“Just go through those doors and take a left,” the bartender chirps, directing me to the bathroom. She makes it sound like a simple journey, but it’s not. Dave & Buster’s is a coliseum of virtual experiences. There’s a “Show Room,” which hosts karaoke and a “Murder Mystery Dinner Theatre”; in the same room there’s also a 9-by-12-foot big screen on which sports figures appear life-size. You have to pay to get a spot at a table in the “D&B Casino,” but no real money is wagered and no prizes of any kind are awarded to victors. There are pool tables occupying two separate areas near the bar, which could be any neighborhood saloon except that it’s not in any neighborhood but on the third floor of White Flint Mall.

On the other side of the doors the bartender points me through is the Midway, a virtual amusement park where customers swing real golf clubs and baseball bats at images of balls that are projected onto images of playing fields. Plastic approximations of motorcycles, race cars, and snowboards are set up facing treacherous, computer-generated terrains so realistic you can almost feel gravity pulling at your organs even when you’re just watching. Which reminds me that I can’t locate the bathroom. If I could find just a sketch of a urinal I’d piss in it.

I should mention there’s a restaurant here as well, and it’s popular. Dave & Buster’s was conceived in Little Rock, Ark., born in Texas, and destined to come of age in a mall. The location in White Flint is D&B’s first operation inside a consumer mecca—it feels as if it takes up the space of an anchor tenant—and on busy nights tables are nearly as hard to come by as Tickle Me Elmos. Every time I go to dine in the “Grand Dining Room” I have to put my name in, and each time I’m told I’ll have to wait 45 minutes for a table—D&B-speak for an hour and a half. On Super Bowl Sunday, I’m fortunate enough to snag a small table near the bar; a man actually offers me cash to give it up.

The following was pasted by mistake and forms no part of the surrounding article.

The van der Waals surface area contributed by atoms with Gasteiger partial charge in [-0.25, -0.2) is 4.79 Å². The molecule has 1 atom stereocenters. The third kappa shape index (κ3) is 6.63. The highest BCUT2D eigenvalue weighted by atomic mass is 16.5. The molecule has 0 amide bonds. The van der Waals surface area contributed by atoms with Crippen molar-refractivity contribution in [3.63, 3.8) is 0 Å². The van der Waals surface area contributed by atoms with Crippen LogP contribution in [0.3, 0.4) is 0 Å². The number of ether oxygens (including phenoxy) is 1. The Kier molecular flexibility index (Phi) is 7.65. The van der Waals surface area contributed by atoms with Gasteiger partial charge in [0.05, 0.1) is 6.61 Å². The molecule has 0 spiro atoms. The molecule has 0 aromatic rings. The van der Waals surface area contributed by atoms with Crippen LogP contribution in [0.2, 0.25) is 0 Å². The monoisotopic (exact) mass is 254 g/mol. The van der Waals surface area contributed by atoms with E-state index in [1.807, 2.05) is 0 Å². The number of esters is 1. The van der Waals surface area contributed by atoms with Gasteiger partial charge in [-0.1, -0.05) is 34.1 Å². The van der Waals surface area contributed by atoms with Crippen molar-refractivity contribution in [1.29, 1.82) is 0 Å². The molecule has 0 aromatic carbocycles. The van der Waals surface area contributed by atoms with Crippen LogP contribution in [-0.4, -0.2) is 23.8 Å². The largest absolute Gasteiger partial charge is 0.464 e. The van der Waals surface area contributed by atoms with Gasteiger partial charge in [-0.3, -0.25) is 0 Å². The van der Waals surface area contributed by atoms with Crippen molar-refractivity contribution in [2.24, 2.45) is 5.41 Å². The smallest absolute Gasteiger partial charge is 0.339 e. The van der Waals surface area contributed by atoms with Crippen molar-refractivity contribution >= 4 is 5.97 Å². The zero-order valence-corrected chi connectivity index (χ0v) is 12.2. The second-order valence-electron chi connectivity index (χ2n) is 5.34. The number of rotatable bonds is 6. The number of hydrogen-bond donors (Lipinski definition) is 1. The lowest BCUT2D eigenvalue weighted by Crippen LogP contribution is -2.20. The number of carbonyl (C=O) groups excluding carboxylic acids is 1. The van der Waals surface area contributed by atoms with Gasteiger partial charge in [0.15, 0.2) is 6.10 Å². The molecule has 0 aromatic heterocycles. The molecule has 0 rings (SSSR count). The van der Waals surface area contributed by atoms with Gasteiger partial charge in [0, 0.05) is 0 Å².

That people are so willing to fuss for the food here is, at first, a wonder. The menu is T.G.I.Friday’s-chic—mostly bar food supplemented by trendy items like “gourmet” pizzas and dumbed-down versions of relatively adventurous dishes such as shrimp Orleans and pasta paesano.

Your best chance for averting disaster is to order conservatively; little creativity is used in preparing the buffalo wings, the nachos, the calamari, and the burgers, which is a good thing. When the bartender asks me, when I order a salad, if I like olives, I think she’s just making chitchat. But there are olives—the black, canned kind—all over my Caesar, and they don’t belong there. There’s a yellow film coating the spinach and artichoke dip, and it takes only one taste to confirm that it’s old. A waitress recommends the Hawaiian BBQ chicken pizza. She calls it “nifty”; I call it nasty, a train-wreck marriage of barbecue sauce, chicken, and onion topped with gouda and cilantro. The grilled mahi-mahi is brushed with a honey glaze that has no business on seafood. The blackened chicken pasta is gummy, and my friend comments that it tastes as if it came out of a box. It seems humorous to me that entrees like the shrimp kabobs (wrapped in bacon and disturbingly undercooked) come atop a “bed” of french fries, but then the fries are the best part.